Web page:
By Matthew Young, RealWV
CHARLESTON, W.Va. – The House Education Committee once again considered the “Anti-Racism Act” on Monday, before ultimately advancing the bill to the Committee on Judiciary.
SB 130 – which seeks to ban the teaching of “critical race theory (CRT)” in West Virginia’s public schools, and was passed by the Senate as part of the rule-suspension which occurred on day-one of the current legislative session – is nearly identical to a bill passed by the House of Delegates last March.
As explained by House Counsel Melissa White, if enacted, the bill would prohibit teaching the concept that “one race is inherently, morally or intellectually superior to another race,” or that, “an individual’s moral character is determined by the individual’s race.” However, the bill makes no provisions for discrimination based upon religious beliefs. Another criticism of SB 130 is that the bill creates no tangible definition of the word “racism.”
An amendment proposed by Del. Sean Hornbuckle, D-Cabell, sought to address the bill’s exclusion of religion by adding it into the language.
“As we all know, through a historical lens, race has often coincided with religion,” Hornbuckle explained.
Del. Wayne Clark, R-Jefferson, disagreed, saying, “I don’t think it’s necessary to add. It’s sufficient – we don’t need to add religion into the bill.”
Hornbuckle’s amendment adding religion, as well as his second proposed amendment calling for additional teacher training were voted down. Del. David Elliot Pritt’s, D-Fayette, amendment requiring that records be kept in the case of false complaints of violations of the bill was also rejected by the committee.
Dale Lee, president of the W.Va. Education Association, who was in attendance to speak about SB 130, told committee members, “While I was primarily a math teacher, I also taught quite a bit of history.”
“Some of my best lessons were when I had a particular direction that I planned to go, and the questions from the students caused us to go in a completely different direction,” Lee continued. “Do I have concerns with the bill where I would be able to do that? Based on how this bill is written, absolutely I have major concerns.”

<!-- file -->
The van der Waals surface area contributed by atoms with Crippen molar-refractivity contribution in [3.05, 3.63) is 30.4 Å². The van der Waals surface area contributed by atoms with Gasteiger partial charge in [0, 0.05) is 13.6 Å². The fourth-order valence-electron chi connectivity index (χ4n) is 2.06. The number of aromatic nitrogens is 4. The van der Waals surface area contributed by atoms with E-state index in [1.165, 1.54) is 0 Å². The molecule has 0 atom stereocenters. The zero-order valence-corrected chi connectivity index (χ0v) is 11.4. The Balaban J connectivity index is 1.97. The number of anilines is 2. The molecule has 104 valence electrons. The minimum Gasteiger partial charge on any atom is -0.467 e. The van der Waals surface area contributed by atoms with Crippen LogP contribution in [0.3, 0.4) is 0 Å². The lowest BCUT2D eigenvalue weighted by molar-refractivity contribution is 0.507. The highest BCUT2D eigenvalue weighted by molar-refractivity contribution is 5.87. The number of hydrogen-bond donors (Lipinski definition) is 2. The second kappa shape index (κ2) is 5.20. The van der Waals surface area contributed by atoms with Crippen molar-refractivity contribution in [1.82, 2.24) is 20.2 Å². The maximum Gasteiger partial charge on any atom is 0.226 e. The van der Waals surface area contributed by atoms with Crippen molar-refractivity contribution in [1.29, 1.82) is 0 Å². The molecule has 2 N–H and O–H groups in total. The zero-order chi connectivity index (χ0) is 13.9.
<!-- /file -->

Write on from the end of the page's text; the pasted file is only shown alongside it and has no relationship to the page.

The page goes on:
Prior to voting, Del. Hornbuckle said, “This is a ‘red meat’ bill – we understand what it’s about. All I ask, as stewards of all the people of West Virginia, get away from the political rhetoric. Get away from that, do the people’s work.”
“If you feel so strongly about anti-racism, I would ask you to join me in arms to help on this issue,” Hornbuckle concluded. “But I want to actually talk about racism. If we want to be educated, we have to know what racism is. So I would encourage everyone who wants to be educated to vote this legislation down. Or, at least change the name of the bill.”
Del. Dave Foggin, R-Wood, offered support to Hornbuckle while still supporting the bill, saying, “Amen brother, I appreciate you.”
“Love is an uncomfortable word to talk about,” Foggin added. “I grew up in a rural community where we didn’t know that all this bad stuff was going on. I support the bill, that’s all I got.”
After nearly 90 minutes of debate, SB 130 was adopted by the Education Committee, and will now advance to the House Judiciary Committee for their consideration. RealWV will provide updates as to the progress of the bill as additional information is made available.